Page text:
Portraits of the artists employed by the Imperial Theatres were shot at photographic studios in the second half of the 19th century. An artist could commission any Moscow photographer to make his or her portrait, but there were favorites — those specializing in theatrical photography. A. F. Eykhenvald did not have the status of a “photographer of the Imperial Theatres”, but he was immensely popular with artists and created in the 1870s–1880s a gallery of excellent portraits, including the photographs of A. G. Rubinstein and Désirée Artôt, who was on a tour of Russia at that time.
Apparently, he owed his popularity to the fact that his wife I. I. Eykhenvald I, née Papendik, and daughter N. A. Eykhenvald II, married name Donskaya, played the harp in the Bolshoi Theatre Orchestra, while the other two daughters — M. A. Eykhenvald-Trezvinskaya and M. A. Eykhenvald-Dubrovskaya — were singing in the opera company of the Bolshoi Theatre.
The daughter of another, official, photographer of the Imperial Theatres, M. N. Konarsky, who received the status in 1868, was also an opera singer. A bit later, after 1872, the photographer I. G. Dyagovchenko became an official photographer of the Imperial Theatres, and his successor K. A. Fischer, began working for the Bolshoi and Maly Theatres starting the 1890s.
Shooting artists in costumes in studios was somewhat inconvenient, because actors and actresses had to transport their costumes, accessories, and some of the properties to studios, and then had to put on their makeup and costumes.
They posed against the backdrop of an abstract stage set in a studio, where only the makeup and costumes helped the viewer identify the dramatic character. The artist of the opera company of the Bolshoi Theatre B. B. Korsov could be photographed against the backdrop of the same drawn landscape in the same studio whether he was posing as Mizgir in Rimsky-Korsakov’s “The Snow Maiden” or Count of Nevers in “The Huguenots” by Giacomo Meyerbeer. The decorative papier-mâché rocks served as the same background for the ballet dancer E. V. Geltser and the singer L. V. Sobinov.
The ballet-master A. A. Gorsky was one of the initiators of the creation of the Bolshoi Theatre’s own shooting studio. A special room was designated in the hold section under the stage, and artists went there after dress rehearsals, still filled with emotions and having a strong connection to their character.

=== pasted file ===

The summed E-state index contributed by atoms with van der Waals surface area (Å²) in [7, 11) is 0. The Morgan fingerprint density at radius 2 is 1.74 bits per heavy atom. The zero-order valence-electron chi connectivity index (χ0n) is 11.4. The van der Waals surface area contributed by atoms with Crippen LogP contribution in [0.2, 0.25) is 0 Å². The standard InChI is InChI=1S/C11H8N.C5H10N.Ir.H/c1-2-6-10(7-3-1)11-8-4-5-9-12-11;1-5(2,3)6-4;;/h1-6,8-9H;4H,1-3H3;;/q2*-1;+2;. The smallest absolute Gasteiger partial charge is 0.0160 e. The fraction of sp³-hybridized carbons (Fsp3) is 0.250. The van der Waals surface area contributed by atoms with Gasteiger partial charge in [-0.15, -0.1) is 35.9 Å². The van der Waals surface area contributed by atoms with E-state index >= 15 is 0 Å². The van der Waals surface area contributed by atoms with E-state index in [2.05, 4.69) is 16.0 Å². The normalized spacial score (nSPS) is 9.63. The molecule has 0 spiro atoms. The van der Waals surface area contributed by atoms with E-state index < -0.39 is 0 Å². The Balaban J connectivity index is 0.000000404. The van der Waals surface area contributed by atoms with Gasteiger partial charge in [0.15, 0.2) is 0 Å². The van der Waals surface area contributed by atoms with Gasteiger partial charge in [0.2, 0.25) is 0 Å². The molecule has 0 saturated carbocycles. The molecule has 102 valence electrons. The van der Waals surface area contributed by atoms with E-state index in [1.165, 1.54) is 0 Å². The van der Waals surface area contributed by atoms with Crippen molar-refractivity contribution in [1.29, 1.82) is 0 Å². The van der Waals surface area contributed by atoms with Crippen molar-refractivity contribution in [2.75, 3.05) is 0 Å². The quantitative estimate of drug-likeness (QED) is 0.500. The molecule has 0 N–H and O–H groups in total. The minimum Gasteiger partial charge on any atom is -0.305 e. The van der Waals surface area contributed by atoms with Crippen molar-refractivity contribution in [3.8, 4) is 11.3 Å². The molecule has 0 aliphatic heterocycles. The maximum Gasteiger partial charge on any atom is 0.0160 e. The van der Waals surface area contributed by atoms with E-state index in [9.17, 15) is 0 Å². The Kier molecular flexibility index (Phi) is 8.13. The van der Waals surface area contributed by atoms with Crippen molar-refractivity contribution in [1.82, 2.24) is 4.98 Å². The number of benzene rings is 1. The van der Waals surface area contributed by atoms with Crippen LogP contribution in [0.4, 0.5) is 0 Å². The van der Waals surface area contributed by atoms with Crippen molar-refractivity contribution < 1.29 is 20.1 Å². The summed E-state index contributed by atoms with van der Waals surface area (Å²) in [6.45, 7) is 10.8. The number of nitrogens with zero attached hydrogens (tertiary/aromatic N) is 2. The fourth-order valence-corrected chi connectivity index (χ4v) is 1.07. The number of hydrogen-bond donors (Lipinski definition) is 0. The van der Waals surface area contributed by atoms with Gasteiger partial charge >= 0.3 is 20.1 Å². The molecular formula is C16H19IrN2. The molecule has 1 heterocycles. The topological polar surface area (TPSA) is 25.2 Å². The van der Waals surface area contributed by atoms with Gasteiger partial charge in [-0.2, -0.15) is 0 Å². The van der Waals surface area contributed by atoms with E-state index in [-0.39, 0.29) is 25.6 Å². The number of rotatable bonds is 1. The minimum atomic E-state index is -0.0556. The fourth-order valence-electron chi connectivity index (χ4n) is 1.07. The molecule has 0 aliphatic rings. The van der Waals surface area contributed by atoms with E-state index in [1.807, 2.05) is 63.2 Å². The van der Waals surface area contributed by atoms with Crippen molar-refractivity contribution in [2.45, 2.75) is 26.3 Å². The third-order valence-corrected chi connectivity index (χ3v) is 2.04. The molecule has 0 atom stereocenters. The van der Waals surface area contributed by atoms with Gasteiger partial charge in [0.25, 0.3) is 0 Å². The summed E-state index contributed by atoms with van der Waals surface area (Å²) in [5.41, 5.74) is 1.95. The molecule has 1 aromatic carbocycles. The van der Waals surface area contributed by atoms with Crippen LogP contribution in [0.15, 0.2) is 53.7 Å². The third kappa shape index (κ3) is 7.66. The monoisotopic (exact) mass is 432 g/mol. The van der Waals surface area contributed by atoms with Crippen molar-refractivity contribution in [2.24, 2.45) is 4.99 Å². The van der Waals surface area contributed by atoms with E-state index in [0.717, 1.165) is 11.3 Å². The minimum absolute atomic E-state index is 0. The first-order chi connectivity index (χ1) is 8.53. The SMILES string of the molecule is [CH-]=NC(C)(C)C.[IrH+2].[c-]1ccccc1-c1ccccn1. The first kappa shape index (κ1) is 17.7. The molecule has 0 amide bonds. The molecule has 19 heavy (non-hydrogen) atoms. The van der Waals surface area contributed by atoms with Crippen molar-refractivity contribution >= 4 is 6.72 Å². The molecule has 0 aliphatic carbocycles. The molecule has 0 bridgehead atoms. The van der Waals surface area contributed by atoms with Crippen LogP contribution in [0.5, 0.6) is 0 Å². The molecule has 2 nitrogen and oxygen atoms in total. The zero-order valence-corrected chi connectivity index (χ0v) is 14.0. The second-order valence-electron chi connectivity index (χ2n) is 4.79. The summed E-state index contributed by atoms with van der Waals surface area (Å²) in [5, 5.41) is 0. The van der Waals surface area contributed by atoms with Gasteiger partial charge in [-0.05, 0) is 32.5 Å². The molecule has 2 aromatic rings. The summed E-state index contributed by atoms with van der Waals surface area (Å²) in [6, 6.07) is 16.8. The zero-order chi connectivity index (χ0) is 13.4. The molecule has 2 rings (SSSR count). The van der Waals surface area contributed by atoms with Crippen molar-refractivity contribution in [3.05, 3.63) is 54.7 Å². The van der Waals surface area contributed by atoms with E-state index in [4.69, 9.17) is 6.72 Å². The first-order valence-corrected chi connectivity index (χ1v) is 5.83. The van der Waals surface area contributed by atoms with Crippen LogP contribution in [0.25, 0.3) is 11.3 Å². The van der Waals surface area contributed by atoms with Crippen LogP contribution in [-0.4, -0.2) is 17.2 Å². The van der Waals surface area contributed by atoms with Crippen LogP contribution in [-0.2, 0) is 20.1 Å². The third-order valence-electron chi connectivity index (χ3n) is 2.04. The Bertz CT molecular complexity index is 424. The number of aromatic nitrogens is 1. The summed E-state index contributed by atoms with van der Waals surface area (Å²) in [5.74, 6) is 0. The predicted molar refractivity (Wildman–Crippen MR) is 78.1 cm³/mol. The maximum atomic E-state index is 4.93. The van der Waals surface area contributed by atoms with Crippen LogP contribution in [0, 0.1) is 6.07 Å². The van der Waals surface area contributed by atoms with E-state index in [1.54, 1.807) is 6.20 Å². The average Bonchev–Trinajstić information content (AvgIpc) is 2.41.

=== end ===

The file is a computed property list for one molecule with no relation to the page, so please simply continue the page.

The appearance of the artist at the shooting location had to correspond to the artistic concept and comply with specific standards. On 4 May 1901, head of the assembling section N. K. Bool reported to the general manager of the Moscow Office of the Imperial Theatres V. A. Telyakovsky that the artist of the ballet company A. A. Giuri “voluntarily cut her tunica in the presence of other dancers in order to be in the photograph in a shorter skirt. The following day, she was summoned to the Office, where she was reprimanded for the ruined costume and received an instruction that “the photograph needed to be made anew, for short skirts were disallowed.”
The directors and choreographers of the opera and ballet companies were all involved in photo shoots. They adjusted the settings and examined test prints provided by photographers, and gave authorizations to print numerous copies of any given photograph. Special notebooks were preserved in A. A. Gorsky’s archives with photographs and comments (pieces of librettos, dialogues of characters, stage directions, etc. The images helped choreographers to analyze the expressiveness of their productions and technical mastery of dancers.
Ballet dancers are known to have a special attitude to photography. They do remember the advice by the prominent Italian ballet-master Carlo Blasis, who said that a dancer must serve as a worthy model for an artist and a sculptor at any moment — and they remember it even when they are in front of the camera.
They believe that their mastery should be captured in the picture, but theatrical photographers operated machines that were quite imperfect, so they never took risks and mostly shot “poses.” It was inconceivable for the photographers of the Imperial Theatres to fix jumps — the culmination of the act of dancing. The first attempts to capture flying dancers and the dynamics of movements became possible as late as the second half of the 1920s.
Curator — Bolshoi Theatre